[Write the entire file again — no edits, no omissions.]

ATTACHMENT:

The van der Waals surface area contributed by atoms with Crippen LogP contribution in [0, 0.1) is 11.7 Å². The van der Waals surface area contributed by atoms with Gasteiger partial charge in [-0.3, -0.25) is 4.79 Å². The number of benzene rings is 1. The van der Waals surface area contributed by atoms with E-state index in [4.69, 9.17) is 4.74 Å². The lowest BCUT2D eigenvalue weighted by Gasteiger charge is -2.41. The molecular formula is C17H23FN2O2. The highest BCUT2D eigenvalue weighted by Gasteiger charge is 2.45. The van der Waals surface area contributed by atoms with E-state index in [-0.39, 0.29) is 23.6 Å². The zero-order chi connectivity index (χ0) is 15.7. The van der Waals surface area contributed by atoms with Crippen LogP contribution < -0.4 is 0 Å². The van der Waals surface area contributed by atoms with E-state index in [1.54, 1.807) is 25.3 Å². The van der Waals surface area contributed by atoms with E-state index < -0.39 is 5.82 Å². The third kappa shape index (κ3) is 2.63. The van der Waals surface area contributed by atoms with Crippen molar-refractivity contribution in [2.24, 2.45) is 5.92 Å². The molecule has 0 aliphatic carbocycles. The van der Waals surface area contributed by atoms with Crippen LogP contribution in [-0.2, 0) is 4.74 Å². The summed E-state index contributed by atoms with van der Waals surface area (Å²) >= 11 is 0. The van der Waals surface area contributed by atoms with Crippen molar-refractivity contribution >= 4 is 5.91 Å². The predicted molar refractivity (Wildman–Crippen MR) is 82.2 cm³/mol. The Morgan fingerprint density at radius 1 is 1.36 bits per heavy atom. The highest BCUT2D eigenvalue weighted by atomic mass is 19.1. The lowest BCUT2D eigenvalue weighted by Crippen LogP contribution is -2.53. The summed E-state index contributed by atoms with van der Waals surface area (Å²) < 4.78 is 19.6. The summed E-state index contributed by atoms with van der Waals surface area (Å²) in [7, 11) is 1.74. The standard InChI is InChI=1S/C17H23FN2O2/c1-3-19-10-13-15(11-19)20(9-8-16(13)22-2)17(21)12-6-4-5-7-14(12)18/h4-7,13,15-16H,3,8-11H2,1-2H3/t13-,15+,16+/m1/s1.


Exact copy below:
The van der Waals surface area contributed by atoms with Crippen LogP contribution in [0, 0.1) is 11.7 Å². The van der Waals surface area contributed by atoms with Gasteiger partial charge in [-0.3, -0.25) is 4.79 Å². The number of benzene rings is 1. The van der Waals surface area contributed by atoms with E-state index in [4.69, 9.17) is 4.74 Å². The lowest BCUT2D eigenvalue weighted by Gasteiger charge is -2.41. The molecular formula is C17H23FN2O2. The highest BCUT2D eigenvalue weighted by Gasteiger charge is 2.45. The van der Waals surface area contributed by atoms with E-state index in [-0.39, 0.29) is 23.6 Å². The zero-order chi connectivity index (χ0) is 15.7. The van der Waals surface area contributed by atoms with Crippen LogP contribution < -0.4 is 0 Å². The van der Waals surface area contributed by atoms with E-state index in [1.54, 1.807) is 25.3 Å². The van der Waals surface area contributed by atoms with E-state index < -0.39 is 5.82 Å². The third kappa shape index (κ3) is 2.63. The van der Waals surface area contributed by atoms with Crippen molar-refractivity contribution in [2.24, 2.45) is 5.92 Å². The molecule has 0 aliphatic carbocycles. The van der Waals surface area contributed by atoms with Crippen LogP contribution in [-0.2, 0) is 4.74 Å². The summed E-state index contributed by atoms with van der Waals surface area (Å²) >= 11 is 0. The van der Waals surface area contributed by atoms with Crippen molar-refractivity contribution >= 4 is 5.91 Å². The predicted molar refractivity (Wildman–Crippen MR) is 82.2 cm³/mol. The Morgan fingerprint density at radius 1 is 1.36 bits per heavy atom. The highest BCUT2D eigenvalue weighted by atomic mass is 19.1. The lowest BCUT2D eigenvalue weighted by Crippen LogP contribution is -2.53. The summed E-state index contributed by atoms with van der Waals surface area (Å²) < 4.78 is 19.6. The summed E-state index contributed by atoms with van der Waals surface area (Å²) in [7, 11) is 1.74. The standard InChI is InChI=1S/C17H23FN2O2/c1-3-19-10-13-15(11-19)20(9-8-16(13)22-2)17(21)12-6-4-5-7-14(12)18/h4-7,13,15-16H,3,8-11H2,1-2H3/t13-,15+,16+/m1/s1.